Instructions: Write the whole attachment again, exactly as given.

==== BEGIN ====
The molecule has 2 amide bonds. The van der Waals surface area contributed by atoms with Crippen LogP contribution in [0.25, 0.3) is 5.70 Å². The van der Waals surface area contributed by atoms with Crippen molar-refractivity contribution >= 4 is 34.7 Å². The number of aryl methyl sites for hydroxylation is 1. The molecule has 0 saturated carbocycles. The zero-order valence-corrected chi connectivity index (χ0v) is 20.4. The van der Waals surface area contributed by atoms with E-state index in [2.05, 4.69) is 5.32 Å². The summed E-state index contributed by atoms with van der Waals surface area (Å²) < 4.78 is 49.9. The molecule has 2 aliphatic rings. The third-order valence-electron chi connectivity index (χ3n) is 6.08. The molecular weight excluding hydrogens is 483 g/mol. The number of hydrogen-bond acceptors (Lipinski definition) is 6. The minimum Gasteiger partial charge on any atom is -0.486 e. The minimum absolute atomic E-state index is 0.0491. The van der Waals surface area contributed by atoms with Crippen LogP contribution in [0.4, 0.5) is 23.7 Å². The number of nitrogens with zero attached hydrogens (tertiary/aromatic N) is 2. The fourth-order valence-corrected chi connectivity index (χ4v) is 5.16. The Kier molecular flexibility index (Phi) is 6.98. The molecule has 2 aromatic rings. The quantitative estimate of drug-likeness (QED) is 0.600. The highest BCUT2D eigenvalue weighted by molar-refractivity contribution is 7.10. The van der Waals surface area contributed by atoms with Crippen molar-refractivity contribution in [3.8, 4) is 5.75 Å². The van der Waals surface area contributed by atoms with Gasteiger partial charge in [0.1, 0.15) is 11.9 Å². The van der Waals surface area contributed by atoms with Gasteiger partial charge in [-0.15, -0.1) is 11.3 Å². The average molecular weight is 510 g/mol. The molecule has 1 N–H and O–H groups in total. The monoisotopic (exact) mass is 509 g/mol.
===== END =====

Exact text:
The molecule has 2 amide bonds. The van der Waals surface area contributed by atoms with Crippen LogP contribution in [0.25, 0.3) is 5.70 Å². The van der Waals surface area contributed by atoms with Crippen molar-refractivity contribution >= 4 is 34.7 Å². The number of aryl methyl sites for hydroxylation is 1. The molecule has 0 saturated carbocycles. The zero-order valence-corrected chi connectivity index (χ0v) is 20.4. The van der Waals surface area contributed by atoms with E-state index in [2.05, 4.69) is 5.32 Å². The summed E-state index contributed by atoms with van der Waals surface area (Å²) < 4.78 is 49.9. The molecule has 2 aliphatic rings. The third-order valence-electron chi connectivity index (χ3n) is 6.08. The molecular weight excluding hydrogens is 483 g/mol. The number of hydrogen-bond acceptors (Lipinski definition) is 6. The minimum Gasteiger partial charge on any atom is -0.486 e. The minimum absolute atomic E-state index is 0.0491. The van der Waals surface area contributed by atoms with Crippen LogP contribution in [0.4, 0.5) is 23.7 Å². The number of nitrogens with zero attached hydrogens (tertiary/aromatic N) is 2. The fourth-order valence-corrected chi connectivity index (χ4v) is 5.16. The Kier molecular flexibility index (Phi) is 6.98. The molecule has 2 aromatic rings. The quantitative estimate of drug-likeness (QED) is 0.600. The highest BCUT2D eigenvalue weighted by molar-refractivity contribution is 7.10. The van der Waals surface area contributed by atoms with Crippen molar-refractivity contribution in [3.8, 4) is 5.75 Å². The van der Waals surface area contributed by atoms with Gasteiger partial charge in [0.1, 0.15) is 11.9 Å². The van der Waals surface area contributed by atoms with Gasteiger partial charge in [-0.15, -0.1) is 11.3 Å². The average molecular weight is 510 g/mol. The molecule has 1 N–H and O–H groups in total. The monoisotopic (exact) mass is 509 g/mol.